“To be someone—to be anyone—is about…not being someone else. Miller’s amused and inspired book is utterly compelling.”—Adam Phillips
“A compendium of expressions of wonder over what might have been…Swept up in our real lives, we quickly forget about the unreal ones. Still, there will be moments when, for good or ill, we feel confronted by our unrealized possibilities.”—New Yorker
“Miller is charming company, both humanly and intellectually. He is onto something: the theme of unled lives, and the fascinating idea that fiction intensifies the sense of provisionality that attends all lives. An extremely attractive book.”—James Wood
“An expertly curated tour of regret and envy in literature…Miller’s insightful and moving book—both in his own discussion and in the tales he recounts—gently nudges us toward consolation.”—Wall Street Journal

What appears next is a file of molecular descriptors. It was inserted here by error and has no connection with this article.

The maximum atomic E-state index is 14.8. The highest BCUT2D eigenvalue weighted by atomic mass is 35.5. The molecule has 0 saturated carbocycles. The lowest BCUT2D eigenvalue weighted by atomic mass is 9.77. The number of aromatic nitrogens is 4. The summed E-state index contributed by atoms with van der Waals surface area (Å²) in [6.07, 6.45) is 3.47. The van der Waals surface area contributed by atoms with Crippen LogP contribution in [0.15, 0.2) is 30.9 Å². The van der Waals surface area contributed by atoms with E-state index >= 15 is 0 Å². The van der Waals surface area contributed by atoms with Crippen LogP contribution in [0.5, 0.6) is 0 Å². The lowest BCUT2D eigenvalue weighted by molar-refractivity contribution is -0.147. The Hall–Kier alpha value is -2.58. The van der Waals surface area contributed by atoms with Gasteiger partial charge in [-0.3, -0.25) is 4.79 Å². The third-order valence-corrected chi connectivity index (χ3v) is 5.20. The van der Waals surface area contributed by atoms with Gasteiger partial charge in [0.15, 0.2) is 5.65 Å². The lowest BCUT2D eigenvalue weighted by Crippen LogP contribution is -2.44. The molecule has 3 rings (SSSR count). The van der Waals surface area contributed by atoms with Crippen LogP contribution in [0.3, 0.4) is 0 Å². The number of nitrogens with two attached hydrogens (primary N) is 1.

“I wish I had written this book…Examining art’s capacity to transfix, multiply, and compress, this book is itself a work of art.”—Times Higher Education
We each live one life, formed by paths taken and untaken. Choosing a job, getting married, deciding on a place to live or whether to have children—every decision precludes another. But what if you’d gone the other way? It can be a seductive thought, even a haunting one.
Andrew H. Miller illuminates this theme of modern culture: the allure of the alternate self. From Robert Frost to Sharon Olds, Virginia Woolf to Ian McEwan, Jane Hirshfield to Carl Dennis, storytellers of every stripe write of the lives we didn’t have. What forces encourage us to think this way about ourselves, and to identify with fictional and poetic voices speaking from the shadows of what might have been? Not only poets and novelists, but psychologists and philosophers have much to say on this question. Miller finds wisdom in all these sources, revealing the beauty, the power, and the struggle of our unled lives.
In an elegant and provocative rumination, he lingers with other selves, listening to what they say. Peering down the path not taken can be frightening, but it has its rewards. On Not Being Someone Else offers the balm that when we confront our imaginary selves, we discover who we are.